India’s Rohingya dilemma: A clash of interests and values
Rohingyas - Muslims of the northern part of Rakhine state - see themselves as an indigenous minority of Myanmar, but the Buddhist-dominated government labels them as Bangladeshi migrants.Updated: Feb 03, 2017 17:55 IST
For close to two months, there has been great ferment to India’s east.
On October 9, 2016, there were attacks on Myanmar’s border posts in the Northern Rakhine state. This region is home to the Rohingyas, who are not recognised by the Myanmar regime as citizens and have been facing long standing discrimination.
The attacks drew an iron-fisted response from the security forces. Various reports suggest that the forces engaged in shooting suspects arbitrarily, burning houses, looting property, destroying foodstocks, and even raping women, causing massive displacement.
Rohingyas - Muslims of the northern part of Rakhine state - see themselves as an indigenous minority of Myanmar, but the Buddhist-dominated government labels them as Bangladeshi migrants. There is a history of restrictions on citizenship, free movement, work opportunities, access to government services and the right to vote on Rohingyas. In June and October 2012, there was acute anti-Muslim violence in the state, causing major despair among Rohingyas and forcing them to migrate.
On the issue, both the Myanmar military and Aung San Suu Kyi, currently in a fragile partnership in Yangon, are on the same page. But events of the past few months indicate the crisis has entered a new phase.
Where does India stand on the issue?
K Yhome of the Observer Research Foundation who has studied India-Myanmar relations closely says, “India’s position is that this is an internal affair of Myanmar.”
But he points out that even as Delhi has maintained a cautious stance, it has been receiving Rohingya refugees and allowing them to settle in different parts of the country over the years particularly after the communal violence in Rakhine state in 2012. In December 2012, External Affairs Minister Salman Khurshid visited Rakhine state and donated $1 milion for relief in the violence hit state.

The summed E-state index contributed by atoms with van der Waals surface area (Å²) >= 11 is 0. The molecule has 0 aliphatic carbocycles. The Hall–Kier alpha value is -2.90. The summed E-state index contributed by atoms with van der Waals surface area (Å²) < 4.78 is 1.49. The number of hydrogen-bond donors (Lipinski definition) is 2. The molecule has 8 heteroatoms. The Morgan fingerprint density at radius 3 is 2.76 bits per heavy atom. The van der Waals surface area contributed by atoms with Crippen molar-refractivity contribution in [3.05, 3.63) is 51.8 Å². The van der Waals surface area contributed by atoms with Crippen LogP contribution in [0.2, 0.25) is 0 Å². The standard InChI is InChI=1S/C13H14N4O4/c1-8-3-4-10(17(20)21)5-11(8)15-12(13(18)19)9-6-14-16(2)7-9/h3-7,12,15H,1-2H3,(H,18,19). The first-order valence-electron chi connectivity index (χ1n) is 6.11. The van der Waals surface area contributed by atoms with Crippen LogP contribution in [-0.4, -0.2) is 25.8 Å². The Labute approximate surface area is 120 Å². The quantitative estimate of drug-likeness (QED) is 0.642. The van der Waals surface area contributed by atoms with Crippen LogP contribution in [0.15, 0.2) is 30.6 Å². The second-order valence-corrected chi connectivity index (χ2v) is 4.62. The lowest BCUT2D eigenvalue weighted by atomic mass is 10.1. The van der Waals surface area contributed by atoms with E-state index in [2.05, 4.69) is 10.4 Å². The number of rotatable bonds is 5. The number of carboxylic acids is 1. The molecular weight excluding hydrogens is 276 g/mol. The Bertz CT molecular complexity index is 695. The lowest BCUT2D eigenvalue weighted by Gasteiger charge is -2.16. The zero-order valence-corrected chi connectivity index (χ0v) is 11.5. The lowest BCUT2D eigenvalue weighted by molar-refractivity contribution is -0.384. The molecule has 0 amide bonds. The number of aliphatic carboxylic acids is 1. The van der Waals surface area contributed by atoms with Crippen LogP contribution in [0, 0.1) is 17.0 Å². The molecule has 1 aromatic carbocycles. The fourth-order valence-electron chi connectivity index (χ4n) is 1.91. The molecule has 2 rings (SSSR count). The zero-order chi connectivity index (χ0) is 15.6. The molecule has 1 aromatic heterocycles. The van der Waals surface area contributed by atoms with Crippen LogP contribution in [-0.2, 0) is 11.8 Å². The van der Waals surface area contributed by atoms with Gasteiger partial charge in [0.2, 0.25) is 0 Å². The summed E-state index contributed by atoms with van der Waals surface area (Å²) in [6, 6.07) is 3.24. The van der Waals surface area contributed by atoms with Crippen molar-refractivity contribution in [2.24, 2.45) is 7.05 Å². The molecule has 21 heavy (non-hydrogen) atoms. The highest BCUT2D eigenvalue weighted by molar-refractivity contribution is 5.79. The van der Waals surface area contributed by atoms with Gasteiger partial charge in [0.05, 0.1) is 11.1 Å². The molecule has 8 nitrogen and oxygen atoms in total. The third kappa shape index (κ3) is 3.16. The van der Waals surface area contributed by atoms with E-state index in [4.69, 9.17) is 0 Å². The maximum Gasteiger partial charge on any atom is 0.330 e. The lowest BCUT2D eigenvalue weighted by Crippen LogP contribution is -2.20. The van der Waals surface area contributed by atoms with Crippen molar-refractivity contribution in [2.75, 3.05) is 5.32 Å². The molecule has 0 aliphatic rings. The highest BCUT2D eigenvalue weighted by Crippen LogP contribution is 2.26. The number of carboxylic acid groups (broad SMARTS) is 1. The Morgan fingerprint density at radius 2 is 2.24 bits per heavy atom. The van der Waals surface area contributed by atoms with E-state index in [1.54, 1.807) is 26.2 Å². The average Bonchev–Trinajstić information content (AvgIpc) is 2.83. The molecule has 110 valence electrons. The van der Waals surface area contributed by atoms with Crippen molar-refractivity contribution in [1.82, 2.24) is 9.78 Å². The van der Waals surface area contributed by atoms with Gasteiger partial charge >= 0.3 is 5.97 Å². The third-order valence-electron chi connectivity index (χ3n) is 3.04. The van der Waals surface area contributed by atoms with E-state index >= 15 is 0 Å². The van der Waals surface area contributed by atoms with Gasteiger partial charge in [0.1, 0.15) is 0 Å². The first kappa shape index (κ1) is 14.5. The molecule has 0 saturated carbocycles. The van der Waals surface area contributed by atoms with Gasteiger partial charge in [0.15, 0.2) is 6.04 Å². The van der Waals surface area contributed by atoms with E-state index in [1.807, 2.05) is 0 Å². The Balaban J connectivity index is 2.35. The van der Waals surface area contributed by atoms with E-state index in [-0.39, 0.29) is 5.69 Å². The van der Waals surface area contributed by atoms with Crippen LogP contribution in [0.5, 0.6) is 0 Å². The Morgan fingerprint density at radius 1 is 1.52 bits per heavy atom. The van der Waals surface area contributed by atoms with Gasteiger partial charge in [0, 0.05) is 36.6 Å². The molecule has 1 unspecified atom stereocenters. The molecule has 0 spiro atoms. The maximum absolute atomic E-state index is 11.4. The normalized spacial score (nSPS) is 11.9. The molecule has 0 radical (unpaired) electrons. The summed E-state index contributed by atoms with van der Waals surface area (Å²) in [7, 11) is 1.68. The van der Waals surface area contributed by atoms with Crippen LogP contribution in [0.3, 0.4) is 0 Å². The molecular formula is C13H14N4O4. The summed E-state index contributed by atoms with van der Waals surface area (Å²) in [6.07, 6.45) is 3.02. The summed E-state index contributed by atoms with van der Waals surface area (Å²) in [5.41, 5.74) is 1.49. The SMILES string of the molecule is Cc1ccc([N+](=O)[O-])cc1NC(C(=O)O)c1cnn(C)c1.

But since the renewed conflict in Rakhine over the past few months, Delhi has not made any official pronouncement.
Why this silence?
A former official who knows Myanmar well, but insisted on anonymity, explains that the Rohingya issue is very complex. “There are really strong emotions that are tied to it. There is a whole debate about the categorisation of Rohingyas itself. There is an information blackout. Any solution that treats it as only a Myanmar issue and does not bring in Bangladesh will not be acceptable to Yangon regime. To my mind, while it is not in our interest to see the problem fester, it seems almost seems irreconcilable and unresolvable. All that can be done is try to mitigate it.”
He argues that India should be wary of getting involved. “If you don’t have a solution or expertise to offer, it is a good reason to stay away. We also have to be invited by the relevant stakeholders and that is not the situation.”
He agreed that India may be in a ‘somewhat better position’ than the west and the UN which the regime would not trust to offer good offices. “But ASEAN is in a better position than us with their dense ties to Myanmar.”
Another official added it is not as if India had any great leverage to influence the regime’s behaviour. “Why will they listen to us in any case?”
But India’s caution is also driven by other reasons.